The drought hit Ethiopia has started destocking tens of thousands of goats and sheep through mass slaughtering.
The drought hit pastoralist areas of Ethiopia has 5.6 million people who are in need of emergency food assistance.
APA reports that the destocking of animals has been underway in two ways, by supplying the animals directly to the market.
They are being slaughtered and supplied to universities, institutions and mega projects that comprise a larger number of employees and communities,
Mr. Mitiku Kassa, Commissioner of Disaster Risk Management Commission, said the pastoralist communities own a large number of livestock and that makes supply of adequate fodder and water for all cattle challenging and hence destocking has been used as a means to minimize animal loss.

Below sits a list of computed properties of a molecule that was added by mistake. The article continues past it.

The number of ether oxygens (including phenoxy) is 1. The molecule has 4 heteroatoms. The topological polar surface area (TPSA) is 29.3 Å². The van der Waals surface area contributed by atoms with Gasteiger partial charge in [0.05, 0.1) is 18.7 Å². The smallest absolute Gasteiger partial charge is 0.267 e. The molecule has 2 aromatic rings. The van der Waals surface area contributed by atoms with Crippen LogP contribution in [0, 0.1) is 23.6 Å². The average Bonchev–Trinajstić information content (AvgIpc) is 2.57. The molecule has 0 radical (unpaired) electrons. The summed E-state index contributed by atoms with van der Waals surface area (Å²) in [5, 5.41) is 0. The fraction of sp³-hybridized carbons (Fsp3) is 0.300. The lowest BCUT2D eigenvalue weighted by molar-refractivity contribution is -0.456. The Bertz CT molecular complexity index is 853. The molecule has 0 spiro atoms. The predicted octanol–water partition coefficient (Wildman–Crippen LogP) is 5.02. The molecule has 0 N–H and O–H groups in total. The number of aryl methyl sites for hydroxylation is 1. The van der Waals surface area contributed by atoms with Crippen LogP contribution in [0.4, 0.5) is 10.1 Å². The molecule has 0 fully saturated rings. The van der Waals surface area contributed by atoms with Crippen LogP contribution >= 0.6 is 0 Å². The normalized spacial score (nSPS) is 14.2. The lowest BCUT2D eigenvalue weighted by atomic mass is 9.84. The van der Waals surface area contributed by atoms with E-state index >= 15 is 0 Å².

In addition to supplying to the institutions, local communities in Ethiopia’s Somali State have started to use the meat as supplementary food.
“For instance, more than 2,000 goats are being slaughtered where the meat is being dried and supplied to the people as a supplementary nutritious food every day, which is a good thing that the other regional states should share”, Mitiku said.
He said humanitarian assistance to the drought affected areas is being pursued in accordance with the plan and no challenge has so far been encountered in providing food aid.
“Food and non-food responses to the drought affected areas are prudently underway by dispersing the budget allocated while the regional states, business persons, private sector and the general public are playing a key role.”
But the dispersed pastoralists’ settlements make the task of supplying water difficult, which he said, forcing the government to search for other mechanisms.
The government is working to meet the water demands of pastoralist communities through rationing as a temporary measure and excavation of water holes to resolve the problem permanently.